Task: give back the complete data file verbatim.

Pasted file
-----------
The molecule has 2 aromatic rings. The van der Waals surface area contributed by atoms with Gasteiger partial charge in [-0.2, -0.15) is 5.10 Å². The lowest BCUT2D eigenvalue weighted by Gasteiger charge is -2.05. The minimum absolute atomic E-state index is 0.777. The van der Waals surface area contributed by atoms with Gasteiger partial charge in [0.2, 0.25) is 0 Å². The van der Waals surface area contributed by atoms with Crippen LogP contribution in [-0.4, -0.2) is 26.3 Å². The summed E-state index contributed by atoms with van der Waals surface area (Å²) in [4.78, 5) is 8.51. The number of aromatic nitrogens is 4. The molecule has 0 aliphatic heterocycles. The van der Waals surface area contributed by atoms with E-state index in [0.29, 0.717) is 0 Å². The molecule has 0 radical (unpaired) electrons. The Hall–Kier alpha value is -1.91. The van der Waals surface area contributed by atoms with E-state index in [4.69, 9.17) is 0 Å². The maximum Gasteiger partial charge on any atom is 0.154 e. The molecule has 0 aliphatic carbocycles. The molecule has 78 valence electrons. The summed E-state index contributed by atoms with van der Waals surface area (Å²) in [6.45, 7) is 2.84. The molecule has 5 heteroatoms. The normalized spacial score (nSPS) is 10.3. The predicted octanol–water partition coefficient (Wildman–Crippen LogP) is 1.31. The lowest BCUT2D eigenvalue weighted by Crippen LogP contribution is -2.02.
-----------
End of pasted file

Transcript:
The molecule has 2 aromatic rings. The van der Waals surface area contributed by atoms with Gasteiger partial charge in [-0.2, -0.15) is 5.10 Å². The lowest BCUT2D eigenvalue weighted by Gasteiger charge is -2.05. The minimum absolute atomic E-state index is 0.777. The van der Waals surface area contributed by atoms with Gasteiger partial charge in [0.2, 0.25) is 0 Å². The van der Waals surface area contributed by atoms with Crippen LogP contribution in [-0.4, -0.2) is 26.3 Å². The summed E-state index contributed by atoms with van der Waals surface area (Å²) in [4.78, 5) is 8.51. The number of aromatic nitrogens is 4. The molecule has 0 aliphatic heterocycles. The van der Waals surface area contributed by atoms with E-state index in [0.29, 0.717) is 0 Å². The molecule has 0 radical (unpaired) electrons. The Hall–Kier alpha value is -1.91. The van der Waals surface area contributed by atoms with E-state index in [4.69, 9.17) is 0 Å². The maximum Gasteiger partial charge on any atom is 0.154 e. The molecule has 0 aliphatic carbocycles. The molecule has 78 valence electrons. The summed E-state index contributed by atoms with van der Waals surface area (Å²) in [6.45, 7) is 2.84. The molecule has 5 heteroatoms. The normalized spacial score (nSPS) is 10.3. The predicted octanol–water partition coefficient (Wildman–Crippen LogP) is 1.31. The lowest BCUT2D eigenvalue weighted by Crippen LogP contribution is -2.02.